The scientists point out that these people tried to flee the city when the lapilli rains stopped, which had turned the ground into a kind of black hail carpet composed of solid lava fragments. Walking on such a surface is not easy, so the escapees used improvised sticks made of branches to move faster, but after a false rest, they were surprised by the second phase of the eruption, which was already exhausted. Lasting several minutes, it formed a toxic cloud that blanketed Pompeii, leaving an irreversible concentration of ash and volcanic gases in the air that killed it about 20 hours after the initial eruption, researchers said.

Gianni Gallello explains that the extreme heat from the pyroclastic waves and magma flows arrived after the victims had already died. The bones have shown that the bodies were exposed to the effects of high temperatures postmortem, with results similar to those seen in cremation.

Researchers began separating the bones that had not been contaminated by the lime used for the molds in 2019. They then analyzed them to get information about the thermal shock they experienced and to find out if the extreme heat affected them during or after death. To do this, they crossed data and compared the samples from Pompeii with other cremated bones from the Ostian necropolis in Rome of the same period and from another necropolis in Valencia with uncremated bone remains. “The bones of the uncontaminated tracks showed similar properties to the cremated remains in the rituals of the Romans in ancient Rome,” says Gallello.

View of snow-capped Mount Vesuvius in an image from the ancient archaeological ruins of Pompeii near Naples (Italy).View of snow-capped Mount Vesuvius in an image from the ancient archaeological ruins of Pompeii near Naples (Italy). Cesare Abbate (AP)

The scientist has published a detailed article on the research in the journal Plos One, which he co-authored with Llorenç Alapont, a researcher at the same university, and other colleagues from other institutions.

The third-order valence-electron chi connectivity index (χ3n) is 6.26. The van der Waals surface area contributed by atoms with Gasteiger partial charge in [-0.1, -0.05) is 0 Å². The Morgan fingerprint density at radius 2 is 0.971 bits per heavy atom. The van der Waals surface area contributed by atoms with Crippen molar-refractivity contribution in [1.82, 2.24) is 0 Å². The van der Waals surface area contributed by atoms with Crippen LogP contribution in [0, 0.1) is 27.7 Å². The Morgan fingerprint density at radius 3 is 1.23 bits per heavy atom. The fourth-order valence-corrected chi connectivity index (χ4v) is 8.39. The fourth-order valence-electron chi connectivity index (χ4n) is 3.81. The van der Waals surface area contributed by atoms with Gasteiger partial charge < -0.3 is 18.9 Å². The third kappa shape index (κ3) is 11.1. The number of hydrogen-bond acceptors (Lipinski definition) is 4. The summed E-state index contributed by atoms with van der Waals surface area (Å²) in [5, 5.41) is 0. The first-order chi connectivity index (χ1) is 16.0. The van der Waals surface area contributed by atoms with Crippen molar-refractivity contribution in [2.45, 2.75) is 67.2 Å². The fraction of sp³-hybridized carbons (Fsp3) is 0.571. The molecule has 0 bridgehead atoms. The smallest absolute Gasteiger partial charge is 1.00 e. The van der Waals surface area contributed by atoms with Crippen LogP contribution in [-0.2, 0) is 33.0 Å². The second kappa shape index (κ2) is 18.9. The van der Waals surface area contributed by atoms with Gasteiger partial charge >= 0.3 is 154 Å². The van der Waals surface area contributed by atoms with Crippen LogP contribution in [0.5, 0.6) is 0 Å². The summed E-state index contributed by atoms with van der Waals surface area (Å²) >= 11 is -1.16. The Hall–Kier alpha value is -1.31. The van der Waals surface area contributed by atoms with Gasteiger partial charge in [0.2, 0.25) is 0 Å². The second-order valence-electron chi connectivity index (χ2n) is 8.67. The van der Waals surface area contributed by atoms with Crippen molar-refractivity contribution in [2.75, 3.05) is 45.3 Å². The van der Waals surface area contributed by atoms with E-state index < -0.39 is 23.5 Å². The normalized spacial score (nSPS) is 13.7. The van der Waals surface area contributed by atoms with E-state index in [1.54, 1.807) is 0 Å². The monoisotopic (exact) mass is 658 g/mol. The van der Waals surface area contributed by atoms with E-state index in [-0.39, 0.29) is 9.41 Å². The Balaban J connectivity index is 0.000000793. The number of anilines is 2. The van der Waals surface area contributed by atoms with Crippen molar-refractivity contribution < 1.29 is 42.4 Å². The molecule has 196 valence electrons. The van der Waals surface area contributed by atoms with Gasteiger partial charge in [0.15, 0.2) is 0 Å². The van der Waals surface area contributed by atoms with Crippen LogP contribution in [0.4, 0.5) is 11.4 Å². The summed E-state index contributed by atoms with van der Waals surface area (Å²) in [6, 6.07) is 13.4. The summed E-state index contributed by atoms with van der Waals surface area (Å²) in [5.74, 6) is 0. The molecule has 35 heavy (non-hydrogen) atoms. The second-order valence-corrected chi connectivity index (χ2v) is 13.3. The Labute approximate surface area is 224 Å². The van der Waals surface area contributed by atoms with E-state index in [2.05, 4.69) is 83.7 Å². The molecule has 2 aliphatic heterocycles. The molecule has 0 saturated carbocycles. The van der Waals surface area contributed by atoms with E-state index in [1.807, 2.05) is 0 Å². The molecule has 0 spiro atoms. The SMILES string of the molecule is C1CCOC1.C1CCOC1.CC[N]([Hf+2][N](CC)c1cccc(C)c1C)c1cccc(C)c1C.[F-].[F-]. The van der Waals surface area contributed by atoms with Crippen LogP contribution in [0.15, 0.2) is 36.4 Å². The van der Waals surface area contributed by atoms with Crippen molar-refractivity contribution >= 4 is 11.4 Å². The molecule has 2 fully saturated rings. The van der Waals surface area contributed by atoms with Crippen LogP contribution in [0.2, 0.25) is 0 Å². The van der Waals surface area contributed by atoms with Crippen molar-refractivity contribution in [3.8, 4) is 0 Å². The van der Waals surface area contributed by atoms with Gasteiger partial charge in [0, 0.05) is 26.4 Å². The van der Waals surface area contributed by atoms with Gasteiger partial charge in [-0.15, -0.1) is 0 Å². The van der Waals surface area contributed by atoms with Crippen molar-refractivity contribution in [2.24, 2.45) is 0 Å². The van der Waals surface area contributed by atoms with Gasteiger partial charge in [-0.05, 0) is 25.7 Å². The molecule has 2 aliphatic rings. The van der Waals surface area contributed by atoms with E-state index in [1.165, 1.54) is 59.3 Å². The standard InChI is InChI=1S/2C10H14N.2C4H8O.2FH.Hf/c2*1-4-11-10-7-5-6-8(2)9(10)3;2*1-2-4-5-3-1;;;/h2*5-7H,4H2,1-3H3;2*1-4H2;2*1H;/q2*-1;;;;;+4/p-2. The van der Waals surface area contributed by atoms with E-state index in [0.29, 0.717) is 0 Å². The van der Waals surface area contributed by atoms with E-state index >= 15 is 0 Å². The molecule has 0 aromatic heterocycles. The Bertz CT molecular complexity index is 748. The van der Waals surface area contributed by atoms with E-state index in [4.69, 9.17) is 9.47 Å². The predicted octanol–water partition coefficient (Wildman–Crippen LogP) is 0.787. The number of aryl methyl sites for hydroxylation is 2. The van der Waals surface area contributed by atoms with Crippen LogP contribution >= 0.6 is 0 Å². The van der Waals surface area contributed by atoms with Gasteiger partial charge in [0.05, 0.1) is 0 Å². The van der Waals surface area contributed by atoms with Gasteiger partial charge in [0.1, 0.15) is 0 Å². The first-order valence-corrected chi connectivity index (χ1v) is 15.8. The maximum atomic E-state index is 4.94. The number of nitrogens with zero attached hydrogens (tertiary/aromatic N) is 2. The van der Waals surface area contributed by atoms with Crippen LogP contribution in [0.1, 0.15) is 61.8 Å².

The researcher from the University of Valencia points out that it is the first time that the skeletons of the inhabitants of Pompeii found in the plaster casts have been studied, which he defines as “a photocopy of the moment of death” using an innovative technique non-invasive. They combined chemical analysis with X-ray fluorescence analysis, as well as anthropological and taphonomic studies (the study of the fossilization process). “This study puts all the pieces of the puzzle together and provides information that isn’t visible to the naked eye,” Gallello says, noting that the research created a low-cost protocol of action that opens the door for other studies looking at people examine remains from sites other than the cities destroyed by the volcano to verify whether the pattern they have discovered changes or is maintained and why.

The researcher emphasizes the value of Pompeii for science. “Life ended and was immortalized in that cataclysmic episode of unprecedented proportions. We are not facing a chronological event that stretches over years like in other places, in Pompeii something very concrete is seen: what happened in people’s lives in just a few hours.” And he adds: “It’s an intact past in the present.”

All the culture that goes with it awaits you here.

subscribe to


The literary novelties analyzed by the best critics in our weekly bulletin


Subscribe to continue reading

Read without limits